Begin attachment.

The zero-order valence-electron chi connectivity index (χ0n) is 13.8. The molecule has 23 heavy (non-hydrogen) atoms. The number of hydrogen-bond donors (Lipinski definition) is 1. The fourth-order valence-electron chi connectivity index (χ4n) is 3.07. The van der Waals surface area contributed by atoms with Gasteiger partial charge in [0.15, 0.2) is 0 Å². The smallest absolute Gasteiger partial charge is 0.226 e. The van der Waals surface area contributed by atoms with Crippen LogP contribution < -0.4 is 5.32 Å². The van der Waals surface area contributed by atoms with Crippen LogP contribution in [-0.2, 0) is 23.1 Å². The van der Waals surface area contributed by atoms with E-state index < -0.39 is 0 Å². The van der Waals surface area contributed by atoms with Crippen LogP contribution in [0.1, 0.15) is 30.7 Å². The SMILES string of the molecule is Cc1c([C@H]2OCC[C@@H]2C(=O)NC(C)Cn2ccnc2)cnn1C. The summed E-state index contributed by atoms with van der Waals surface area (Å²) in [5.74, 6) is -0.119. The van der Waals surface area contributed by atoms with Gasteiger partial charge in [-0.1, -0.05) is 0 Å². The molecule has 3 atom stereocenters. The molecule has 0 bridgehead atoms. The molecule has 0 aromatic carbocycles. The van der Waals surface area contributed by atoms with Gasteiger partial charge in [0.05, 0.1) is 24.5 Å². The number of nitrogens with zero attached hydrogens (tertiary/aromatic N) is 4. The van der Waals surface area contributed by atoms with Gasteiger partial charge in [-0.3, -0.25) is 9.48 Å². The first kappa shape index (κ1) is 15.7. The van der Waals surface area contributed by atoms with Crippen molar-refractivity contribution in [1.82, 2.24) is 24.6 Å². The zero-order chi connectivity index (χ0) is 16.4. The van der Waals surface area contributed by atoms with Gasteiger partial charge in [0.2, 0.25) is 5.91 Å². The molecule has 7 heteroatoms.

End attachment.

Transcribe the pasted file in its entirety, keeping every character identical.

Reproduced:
The zero-order valence-electron chi connectivity index (χ0n) is 13.8. The molecule has 23 heavy (non-hydrogen) atoms. The number of hydrogen-bond donors (Lipinski definition) is 1. The fourth-order valence-electron chi connectivity index (χ4n) is 3.07. The van der Waals surface area contributed by atoms with Gasteiger partial charge in [0.15, 0.2) is 0 Å². The smallest absolute Gasteiger partial charge is 0.226 e. The van der Waals surface area contributed by atoms with Crippen LogP contribution < -0.4 is 5.32 Å². The van der Waals surface area contributed by atoms with Crippen LogP contribution in [-0.2, 0) is 23.1 Å². The van der Waals surface area contributed by atoms with E-state index < -0.39 is 0 Å². The van der Waals surface area contributed by atoms with Crippen LogP contribution in [0.1, 0.15) is 30.7 Å². The SMILES string of the molecule is Cc1c([C@H]2OCC[C@@H]2C(=O)NC(C)Cn2ccnc2)cnn1C. The summed E-state index contributed by atoms with van der Waals surface area (Å²) in [5.74, 6) is -0.119. The van der Waals surface area contributed by atoms with Gasteiger partial charge in [-0.1, -0.05) is 0 Å². The molecule has 3 atom stereocenters. The molecule has 0 bridgehead atoms. The molecule has 0 aromatic carbocycles. The van der Waals surface area contributed by atoms with Gasteiger partial charge in [0.05, 0.1) is 24.5 Å². The number of nitrogens with zero attached hydrogens (tertiary/aromatic N) is 4. The van der Waals surface area contributed by atoms with Gasteiger partial charge in [-0.3, -0.25) is 9.48 Å². The first kappa shape index (κ1) is 15.7. The van der Waals surface area contributed by atoms with Crippen molar-refractivity contribution in [1.82, 2.24) is 24.6 Å². The zero-order chi connectivity index (χ0) is 16.4. The van der Waals surface area contributed by atoms with Gasteiger partial charge in [0.2, 0.25) is 5.91 Å². The molecule has 7 heteroatoms.